Finally, the root cert comes from the trusted certificate authority. Pinning the root cert alone puts trust in the root cert authority, as well as all intermediaries that the root cert authority trusts.
Ultimately, you can choose which certs to pin but it is essential for high-security applications to pin at least one certificate in the chain that is controlled exclusively by your organization. An easy mistake to make would be to pin only the root cert of a public certificate authority (CA). This mistake would allow an attacker who obtains a fraudulent certificate from the same CA and have it accepted by the client as authentic.
How do I Pin Certs in My Mobile App?
Many methods exist for actually pinning certs into your application.
You’ll have to choose between hard-coding the cert into your application code or putting the cert pin into configuration files that are bundled in your application at build time. Preferably, you’ll go the configuration route, as that keeps your certs out of your source code repository and away from prying eyes.
When considering which option to chose, find one where you can not only add the cert through configuration, but that you can also bypass the cert check when necessary. We’ll go into why that’s important a little later on.
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Although many more ways exist for pinning certs in your Android app, the following three are most often used:
- TrustManager: A TrustManager instance decides whether the app should accept the credentials from the server. This involves multiple changes to your application and can easily be implemented incorrectly, leading to bugs.
- OkHttp and CertificatePinner: Using OkHttp for your server calls provides a simple mechanism for implementing certificate pinning. The cert fingerprint should be injected into your application at build time. Then, once you have your CertificatePinner ready, add it to your HTTP client, and you’re ready to go.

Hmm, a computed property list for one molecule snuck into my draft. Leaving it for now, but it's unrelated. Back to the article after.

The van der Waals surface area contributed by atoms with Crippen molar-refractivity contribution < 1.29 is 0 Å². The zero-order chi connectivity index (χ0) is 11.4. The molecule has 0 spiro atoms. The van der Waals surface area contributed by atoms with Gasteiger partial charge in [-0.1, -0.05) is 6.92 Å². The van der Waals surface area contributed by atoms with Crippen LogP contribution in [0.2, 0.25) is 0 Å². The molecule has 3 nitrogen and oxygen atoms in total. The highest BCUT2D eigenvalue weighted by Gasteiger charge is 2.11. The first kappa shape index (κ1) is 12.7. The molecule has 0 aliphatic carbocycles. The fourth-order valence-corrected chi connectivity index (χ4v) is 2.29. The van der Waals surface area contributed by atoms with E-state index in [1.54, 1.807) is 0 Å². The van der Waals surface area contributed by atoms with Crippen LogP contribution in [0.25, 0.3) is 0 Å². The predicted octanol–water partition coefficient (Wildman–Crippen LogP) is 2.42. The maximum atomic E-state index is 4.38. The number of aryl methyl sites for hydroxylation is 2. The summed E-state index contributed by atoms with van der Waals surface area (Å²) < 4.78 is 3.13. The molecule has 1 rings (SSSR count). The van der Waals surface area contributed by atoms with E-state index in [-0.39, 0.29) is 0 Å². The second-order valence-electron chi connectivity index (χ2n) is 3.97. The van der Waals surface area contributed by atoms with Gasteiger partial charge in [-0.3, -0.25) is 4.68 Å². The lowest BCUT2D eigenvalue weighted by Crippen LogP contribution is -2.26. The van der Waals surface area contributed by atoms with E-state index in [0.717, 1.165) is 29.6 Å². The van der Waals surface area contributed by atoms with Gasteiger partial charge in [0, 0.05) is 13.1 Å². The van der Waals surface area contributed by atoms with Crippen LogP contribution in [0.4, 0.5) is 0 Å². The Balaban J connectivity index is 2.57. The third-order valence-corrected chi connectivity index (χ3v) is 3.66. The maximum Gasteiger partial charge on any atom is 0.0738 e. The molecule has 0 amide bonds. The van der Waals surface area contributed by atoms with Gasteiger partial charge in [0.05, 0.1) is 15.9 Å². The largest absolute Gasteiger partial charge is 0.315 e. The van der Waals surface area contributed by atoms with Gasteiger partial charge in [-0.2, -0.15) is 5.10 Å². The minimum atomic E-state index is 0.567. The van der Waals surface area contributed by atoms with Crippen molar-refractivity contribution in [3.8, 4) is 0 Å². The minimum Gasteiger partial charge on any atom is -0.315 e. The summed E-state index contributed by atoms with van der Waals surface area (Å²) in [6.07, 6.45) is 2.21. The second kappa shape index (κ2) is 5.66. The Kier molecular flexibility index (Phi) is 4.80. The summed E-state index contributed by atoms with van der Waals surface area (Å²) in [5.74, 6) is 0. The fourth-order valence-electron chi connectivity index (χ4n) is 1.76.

- Network Security Configuration (NSC): With NSC, you must add certificate pinning into your configuration using XML files that contain fingerprints.
With iOS, the best option relies on TrustKit, an open-source SSL pinning library. With TrustKit you can implement pinning using simple APIs.
Without TrustKit you may end up implementing from scratch, which can be dangerous. If you don’t know best practices or your design is flawed, you could be susceptible to attacks.
In .NET, we can pin certificates using ServicePointManager. As with Android’s CertificatePinner, we can hard-code the fingerprint into the source code or pull it from configuration. Again, pulling from configuration at build time is preferred.
Why Should We Pin Based on a Build Flag?
In a previous section, I mentioned that we may want to build in cert pinning as an optional flag.
Now, you may be thinking, “Why would I ever not want cert pinning? You made it sound so awesome!”
Well, yes, cert pinning is great. However, it complicates the work of security assessment companies, like Carve, when testing application security.
What Is a Man-in-the-Middle Attack?
We often hear about man-in-the-middle attacks. But how do these work?
In the case of our mobile application, our client will make a call to what it thinks is our server. However, a man in the middle intercepts that message and then relays it to your server. The man in the middle then receives the server’s public key but passes on its own distinct public key to your client. Then the attacker can talk to both your client and server, but your client and server aren’t able to talk to each other.
By doing this, they can listen in to any data passed between your client and server, and they can also modify the data being sent back and forth.
Why Does Carve Want to Bypass Certificate Pinning?
So again, why would we avoid pinning a cert in some scenarios? Not pinning a cert gives Carve the ability to assess your application and security further by inspecting and modifying client-server communications.
This visibility and control enables Carve to provide you with more information about security flaws in the application. Therefore, leave cert pinning as a build flag so that Carve can create a build without cert pinning.
In summary, we want to use certificate pinning in our applications to reduce the chance of man-in-the-middle attacks. Furthermore, we want to base it on configuration and a build flag to keep the logic out of our source code and to allow additional security testing to occur.